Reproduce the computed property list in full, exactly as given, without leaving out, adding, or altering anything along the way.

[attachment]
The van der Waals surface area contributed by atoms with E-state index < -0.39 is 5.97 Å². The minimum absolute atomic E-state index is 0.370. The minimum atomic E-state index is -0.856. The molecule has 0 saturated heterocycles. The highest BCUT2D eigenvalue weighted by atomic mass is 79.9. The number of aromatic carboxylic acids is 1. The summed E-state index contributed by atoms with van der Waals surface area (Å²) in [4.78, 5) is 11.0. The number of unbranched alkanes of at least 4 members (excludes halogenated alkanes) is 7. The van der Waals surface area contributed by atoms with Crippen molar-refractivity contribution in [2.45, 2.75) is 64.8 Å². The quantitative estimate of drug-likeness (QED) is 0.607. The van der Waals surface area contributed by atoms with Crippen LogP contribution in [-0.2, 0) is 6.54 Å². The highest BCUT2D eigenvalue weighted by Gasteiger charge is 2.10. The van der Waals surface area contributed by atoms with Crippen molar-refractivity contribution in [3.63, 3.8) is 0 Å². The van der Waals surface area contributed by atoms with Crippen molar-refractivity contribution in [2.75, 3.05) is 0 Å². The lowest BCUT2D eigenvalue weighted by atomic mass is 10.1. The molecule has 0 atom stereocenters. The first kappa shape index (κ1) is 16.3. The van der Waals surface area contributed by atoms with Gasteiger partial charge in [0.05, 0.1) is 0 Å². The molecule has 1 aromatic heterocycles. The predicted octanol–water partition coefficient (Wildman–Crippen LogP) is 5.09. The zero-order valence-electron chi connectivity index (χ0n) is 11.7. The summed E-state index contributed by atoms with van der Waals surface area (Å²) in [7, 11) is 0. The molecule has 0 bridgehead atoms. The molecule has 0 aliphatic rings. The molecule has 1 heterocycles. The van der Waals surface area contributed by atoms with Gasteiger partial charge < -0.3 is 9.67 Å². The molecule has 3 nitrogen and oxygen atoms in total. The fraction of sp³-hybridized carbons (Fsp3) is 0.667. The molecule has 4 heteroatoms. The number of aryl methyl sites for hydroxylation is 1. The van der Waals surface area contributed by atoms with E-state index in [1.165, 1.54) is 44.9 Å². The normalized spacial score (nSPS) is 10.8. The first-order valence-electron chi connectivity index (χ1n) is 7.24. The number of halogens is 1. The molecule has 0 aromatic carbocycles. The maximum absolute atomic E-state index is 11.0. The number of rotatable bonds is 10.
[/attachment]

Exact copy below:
The van der Waals surface area contributed by atoms with E-state index < -0.39 is 5.97 Å². The minimum absolute atomic E-state index is 0.370. The minimum atomic E-state index is -0.856. The molecule has 0 saturated heterocycles. The highest BCUT2D eigenvalue weighted by atomic mass is 79.9. The number of aromatic carboxylic acids is 1. The summed E-state index contributed by atoms with van der Waals surface area (Å²) in [4.78, 5) is 11.0. The number of unbranched alkanes of at least 4 members (excludes halogenated alkanes) is 7. The van der Waals surface area contributed by atoms with Crippen molar-refractivity contribution in [2.45, 2.75) is 64.8 Å². The quantitative estimate of drug-likeness (QED) is 0.607. The van der Waals surface area contributed by atoms with Crippen LogP contribution in [-0.2, 0) is 6.54 Å². The highest BCUT2D eigenvalue weighted by Gasteiger charge is 2.10. The van der Waals surface area contributed by atoms with Crippen molar-refractivity contribution in [3.63, 3.8) is 0 Å². The van der Waals surface area contributed by atoms with Crippen molar-refractivity contribution in [2.75, 3.05) is 0 Å². The lowest BCUT2D eigenvalue weighted by atomic mass is 10.1. The molecule has 0 atom stereocenters. The first kappa shape index (κ1) is 16.3. The van der Waals surface area contributed by atoms with Gasteiger partial charge in [0.05, 0.1) is 0 Å². The molecule has 1 aromatic heterocycles. The predicted octanol–water partition coefficient (Wildman–Crippen LogP) is 5.09. The zero-order valence-electron chi connectivity index (χ0n) is 11.7. The summed E-state index contributed by atoms with van der Waals surface area (Å²) in [7, 11) is 0. The molecule has 0 bridgehead atoms. The molecule has 0 aliphatic rings. The molecule has 1 heterocycles. The van der Waals surface area contributed by atoms with Gasteiger partial charge < -0.3 is 9.67 Å². The molecule has 3 nitrogen and oxygen atoms in total. The fraction of sp³-hybridized carbons (Fsp3) is 0.667. The molecule has 4 heteroatoms. The number of aryl methyl sites for hydroxylation is 1. The van der Waals surface area contributed by atoms with E-state index in [1.165, 1.54) is 44.9 Å². The normalized spacial score (nSPS) is 10.8. The first-order valence-electron chi connectivity index (χ1n) is 7.24. The number of halogens is 1. The molecule has 0 aromatic carbocycles. The maximum absolute atomic E-state index is 11.0. The number of rotatable bonds is 10.